The Prescription for Physiotherapy
“I wish I would have come in long ago.” These are words that I hear frequently in the clinic. They are words uttered by patients that have come in for physiotherapy, sometimes for the first time and, often, after dealing with pain and reduced quality of life for several months. Sometimes even longer.
All too commonly, patients will visit their physician for pain in their shoulder, back, knee or another area of their body. Commonly, they are advised to rest the area, perhaps to try ice or heat, and often provided with a prescription for analgesics, anti-inflammatories and/or muscle relaxants. Pop these pills, apply this cream, take it easy. If you have had a musculoskeletal issue, I know you’ve probably been there. If it’s really bothersome, you may be sent for an x-ray or ultrasound to further investigate the area. Sometimes mention is even made of a cortisone injection.
Indeed, all of these interventions – the pills, the cream, the imaging, the injections – they do have their place in certain circumstances. But, in the majority of musculoskeletal problems, the first prescription should be physiotherapy.
Well, first of all, those pills you are prescribed are not risk free. NSAIDs (nonsteroidal anti-inflammatory drugs), which are often prescribed to reduce pain and inflammation, are notorious for causing stomach pain and ulcers as they also impair the protective lining of the stomach. In addition, some NSAIDS have been shown to have a detrimental affect on tissue and bone healing. Additionally, I’m sure you all have heard of the opiod crisis. Opiod painkillers are highly addictive and responsible for a growing number of prescription drug addicts and deaths due to overdose. While considered safe under normal use for short durations, most drugs used for musculoskeletal pain have risks and side effects that we’d rather avoid when possible.
As for cortisone injections, these can be helpful in some cases, but also carry risks and potential side effects, particularly with repeated injections.
Physiotherapy, on the other hand, will not cause stomach pain or ulcers. And although attending physiotherapy can be an enjoyable experience, I can assure you that you won’t become addicted. What physiotherapy can do is provide education about your injury/condition and how to best manage your symptoms. Treatment may include manual therapy, dry needling and modalities to help relieve your pain and stiffness without drugs or, in some cases, in conjunction with your physician’s recommended pharmacological management. Finally, and most importantly, therapeutic exercises will be taught to help you recover your mobility and strength.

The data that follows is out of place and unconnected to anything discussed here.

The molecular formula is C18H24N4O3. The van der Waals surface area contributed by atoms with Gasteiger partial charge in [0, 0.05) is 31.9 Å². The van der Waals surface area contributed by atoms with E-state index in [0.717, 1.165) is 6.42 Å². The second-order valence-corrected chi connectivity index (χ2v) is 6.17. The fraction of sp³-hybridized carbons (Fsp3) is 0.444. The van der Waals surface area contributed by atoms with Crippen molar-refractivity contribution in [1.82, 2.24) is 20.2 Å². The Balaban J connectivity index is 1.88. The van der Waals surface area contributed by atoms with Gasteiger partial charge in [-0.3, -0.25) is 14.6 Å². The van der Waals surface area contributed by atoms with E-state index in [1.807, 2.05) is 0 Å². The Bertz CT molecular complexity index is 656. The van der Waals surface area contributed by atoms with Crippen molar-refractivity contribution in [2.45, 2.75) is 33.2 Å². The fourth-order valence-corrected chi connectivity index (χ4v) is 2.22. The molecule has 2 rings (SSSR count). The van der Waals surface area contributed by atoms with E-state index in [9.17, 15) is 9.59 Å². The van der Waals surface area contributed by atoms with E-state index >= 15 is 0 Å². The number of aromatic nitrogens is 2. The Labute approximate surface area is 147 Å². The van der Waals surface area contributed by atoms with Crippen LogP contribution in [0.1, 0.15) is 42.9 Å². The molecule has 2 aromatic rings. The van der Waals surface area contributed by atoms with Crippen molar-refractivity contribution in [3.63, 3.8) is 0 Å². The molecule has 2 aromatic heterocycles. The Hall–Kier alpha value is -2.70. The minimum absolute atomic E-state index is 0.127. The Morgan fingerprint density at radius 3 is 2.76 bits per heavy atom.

Studies have shown that adequate physiotherapy produces outcomes comparable to surgery in many orthopedic conditions, without the risk of surgical complications. In some cases, such as rotator cuff tears and osteoarthritis, physiotherapy can often help patients avoid surgery and, not surprisingly, there are a number of orthopedic surgeons in the province that will only consider surgery for patients that have already undergone a course of extensive physiotherapy.
Even if your condition does end up requiring surgery, undergoing preoperative physiotherapy to maximize your strength and mobility will greatly improve your postoperative recovery. For instance, for those undergoing joint replacement surgery, physiotherapy beforehand can help to improve the joint’s flexibility and the strength of the muscles around the joint. Your physiotherapist can also teach you how to best perform daily activities to reduce strain on the affected area.
Fortunately, a lot of our local physicians know this and are doing a great job of referring patients to physiotherapy. My hope is that the tendency to refer first to physiotherapy continues to grow. However, you do not need to wait to be referred. You can see a Physiotherapist at any time without a doctor’s referral. So, the next time your shoulder pain wakes you up, your knee sidelines you from your training, or your back pain prevents you from picking up your grandchild – save your doctor the visit and call your local Physiotherapist. We can help you get moving again! Don’t be that patient that says “I wish I would have come in long ago.” Come in today. ❤
Teresa Waser, RX Physiotherapy